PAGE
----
The Seven Liberal Arts

The Seven Liberal Arts

Saturday, June 20, 2015

Stargazing in New York and the Infinity of Intelligence

There's something about looking up at an expansive sky of stars that makes people start to contemplate the meaning of life (the universe, and everything.) I suppose in New York there aren't many stars visible and one cannot really see the sky in the first place, so they turned to another source of inspiration—the people. And thus was born the popular website and Facebook page, Humans of New York, and its offshoots. One human goes through the city and interviews other humans for their life stories, insights, and a photo shoot. A year or so ago, it was so popular that I'd be unable to scroll through my newsfeed without seeing several of those posts. And it was for that reason that I irrationally but perhaps understandably began to hate it.

But I was quick to find good reasons that it disturbed me. Just what did the author of this site think he was doing? It seemed a whole lot like it was portraying some message of sentimental "life's meaning is what you make it/about your experiences" pretentious nonsense. The way so many would fawn over it was sickening to me. As if we humans, who didn't even cause our own existence, were the final arbiters of the meaning and purpose of our existence! Sheer buffoonery! Infuriating nihilism! How dare they? I thought.
How dare they?
And what else, what did we voyeurs think we were doing, reducing the lives of others to a paragraph and picture to be consumed, absorbed, stored away and forgotten like just another piece of information in our vast collections of knowledge and experience? Oddly enough, one of the humans-living-in-New-York made a similar observation recently, but in a more positive, beautiful, and oh so inspiring way:
"I am the culmination of every single experience with every single person I’ve had in my life ... I view my life as a canvas and people splatter themselves on my canvas. Everyone’s a different color. I think that my life gets more and more colorful, and I would love nothing more than for the world to know that I am so incredibly grateful for every single experience with every single person that I’ve ever locked eyes with."
Not surprisingly, my anger towards the project has chilled in direct proportion to the decrease in posts I saw, as fuel for the fire ran out, so to speak. But then that one popped up suddenly, after many months of deprivation, and instead of anger it threw me into a fit of thinking. (That is common for me, and part of the reason I found it appropriate to start a blog.)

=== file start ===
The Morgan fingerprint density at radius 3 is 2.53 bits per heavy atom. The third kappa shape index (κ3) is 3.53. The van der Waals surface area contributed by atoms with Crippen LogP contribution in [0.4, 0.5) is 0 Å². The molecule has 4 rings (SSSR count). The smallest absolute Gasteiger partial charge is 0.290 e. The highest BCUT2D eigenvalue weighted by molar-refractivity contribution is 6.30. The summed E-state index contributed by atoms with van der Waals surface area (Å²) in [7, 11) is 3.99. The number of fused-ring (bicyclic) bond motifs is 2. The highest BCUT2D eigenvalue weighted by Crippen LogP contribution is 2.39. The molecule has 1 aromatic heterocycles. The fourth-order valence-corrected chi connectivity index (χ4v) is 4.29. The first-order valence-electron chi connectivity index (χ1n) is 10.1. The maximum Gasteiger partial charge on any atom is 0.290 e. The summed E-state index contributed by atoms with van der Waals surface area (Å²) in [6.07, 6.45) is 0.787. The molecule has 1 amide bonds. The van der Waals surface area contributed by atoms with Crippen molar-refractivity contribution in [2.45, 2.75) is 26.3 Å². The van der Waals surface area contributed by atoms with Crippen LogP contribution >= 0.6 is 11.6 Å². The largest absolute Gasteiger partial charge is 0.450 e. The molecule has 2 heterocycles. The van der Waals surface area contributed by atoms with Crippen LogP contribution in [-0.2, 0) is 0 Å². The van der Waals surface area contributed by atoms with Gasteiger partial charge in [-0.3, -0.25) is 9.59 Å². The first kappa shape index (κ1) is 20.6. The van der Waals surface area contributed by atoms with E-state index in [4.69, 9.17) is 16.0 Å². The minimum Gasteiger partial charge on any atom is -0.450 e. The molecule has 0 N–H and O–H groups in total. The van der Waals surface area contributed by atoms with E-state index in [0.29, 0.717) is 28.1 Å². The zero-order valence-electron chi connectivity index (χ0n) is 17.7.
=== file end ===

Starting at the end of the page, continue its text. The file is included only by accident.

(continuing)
After all, what she said makes some sense. It is a characteristic of us intelligent creatures to internalize, in a way, the world around us. It might result in what appears to be loathsome objectification when it concerns other people, but as long as we live we will never be able to fully understand the entirety of another person. Or the entirety of any other part of the world, for that matter. That is why we study. Surely every scientific truth about the natural world has existed as long as the things to which they pertain have, regardless of whether or not we knew about them. And yet it seems that something, like a new color, is added to the world every time a discovery or realization is made. That addition is, of course, in our own intellect, where now we know something that we did not know before.

A goldfish might only know the cubic foot of its aquarium, and forget even that quickly, occasionally bumping into the glass. A bird might know what a substantial area of the surface of the earth looks like. But we humans of New York and Beyond somehow can know things about the furthest reaches of the universe and can speculate down to the most microscopic level. As individuals we are limited by the time and effort it takes, as clearly one person might spend a lifetime studying and learning from one thing, while another spends a lifetime studying and learning from something else. But intelligence, the capacity for knowing, understanding, and extrapolating things, considered in itself, has no limit.

Hypothetically, we could assign each person who has ever lived to know a certain set of truths, with no overlap, and that collective "intelligence" would be much greater than any individual's, in that world or this real one. Even in that hypothetical world, it might be possible that the extent of that which is knowable reaches beyond that collective intelligence. But further, suppose that all knowledge is exactly equal to all knowable things. In that case, intelligence could go further, in creating hypotheticals. (Knowledge is only of things known, and things can only be known if they exist. If they do not exist, however, they still might be creatively imagined through intelligence.) And the realm of what could be, added to what is, is infinite.

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